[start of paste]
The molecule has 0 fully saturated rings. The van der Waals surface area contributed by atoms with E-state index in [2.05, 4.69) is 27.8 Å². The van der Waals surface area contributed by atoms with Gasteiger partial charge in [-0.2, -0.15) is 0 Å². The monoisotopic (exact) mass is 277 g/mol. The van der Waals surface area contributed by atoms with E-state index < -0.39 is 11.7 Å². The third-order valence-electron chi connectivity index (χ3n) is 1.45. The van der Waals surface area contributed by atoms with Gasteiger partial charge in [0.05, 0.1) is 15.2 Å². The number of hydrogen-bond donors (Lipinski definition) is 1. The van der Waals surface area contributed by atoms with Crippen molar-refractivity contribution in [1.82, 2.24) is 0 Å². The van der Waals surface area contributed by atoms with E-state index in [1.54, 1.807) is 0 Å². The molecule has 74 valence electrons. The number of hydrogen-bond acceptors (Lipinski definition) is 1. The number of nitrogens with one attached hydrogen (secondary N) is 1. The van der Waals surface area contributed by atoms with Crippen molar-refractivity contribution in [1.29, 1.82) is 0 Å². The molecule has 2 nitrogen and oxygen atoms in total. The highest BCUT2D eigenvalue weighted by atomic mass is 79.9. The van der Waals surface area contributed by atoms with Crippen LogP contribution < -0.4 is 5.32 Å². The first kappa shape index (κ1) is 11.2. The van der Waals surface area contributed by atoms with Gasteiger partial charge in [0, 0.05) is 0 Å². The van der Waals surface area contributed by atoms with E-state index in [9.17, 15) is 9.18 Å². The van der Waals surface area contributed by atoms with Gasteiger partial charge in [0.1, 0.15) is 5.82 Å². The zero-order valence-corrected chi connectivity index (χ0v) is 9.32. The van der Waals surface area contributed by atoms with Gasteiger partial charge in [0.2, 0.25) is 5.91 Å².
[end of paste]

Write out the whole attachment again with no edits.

The molecule has 0 fully saturated rings. The van der Waals surface area contributed by atoms with E-state index in [2.05, 4.69) is 27.8 Å². The van der Waals surface area contributed by atoms with Gasteiger partial charge in [-0.2, -0.15) is 0 Å². The monoisotopic (exact) mass is 277 g/mol. The van der Waals surface area contributed by atoms with E-state index < -0.39 is 11.7 Å². The third-order valence-electron chi connectivity index (χ3n) is 1.45. The van der Waals surface area contributed by atoms with Gasteiger partial charge in [0.05, 0.1) is 15.2 Å². The number of hydrogen-bond donors (Lipinski definition) is 1. The van der Waals surface area contributed by atoms with Crippen molar-refractivity contribution in [1.82, 2.24) is 0 Å². The van der Waals surface area contributed by atoms with E-state index in [1.54, 1.807) is 0 Å². The molecule has 74 valence electrons. The number of hydrogen-bond acceptors (Lipinski definition) is 1. The number of nitrogens with one attached hydrogen (secondary N) is 1. The van der Waals surface area contributed by atoms with Crippen molar-refractivity contribution in [1.29, 1.82) is 0 Å². The molecule has 2 nitrogen and oxygen atoms in total. The highest BCUT2D eigenvalue weighted by atomic mass is 79.9. The van der Waals surface area contributed by atoms with Crippen LogP contribution < -0.4 is 5.32 Å². The first kappa shape index (κ1) is 11.2. The van der Waals surface area contributed by atoms with Gasteiger partial charge in [0, 0.05) is 0 Å². The van der Waals surface area contributed by atoms with E-state index in [9.17, 15) is 9.18 Å². The van der Waals surface area contributed by atoms with Gasteiger partial charge in [0.1, 0.15) is 5.82 Å². The zero-order valence-corrected chi connectivity index (χ0v) is 9.32. The van der Waals surface area contributed by atoms with Gasteiger partial charge in [0.2, 0.25) is 5.91 Å².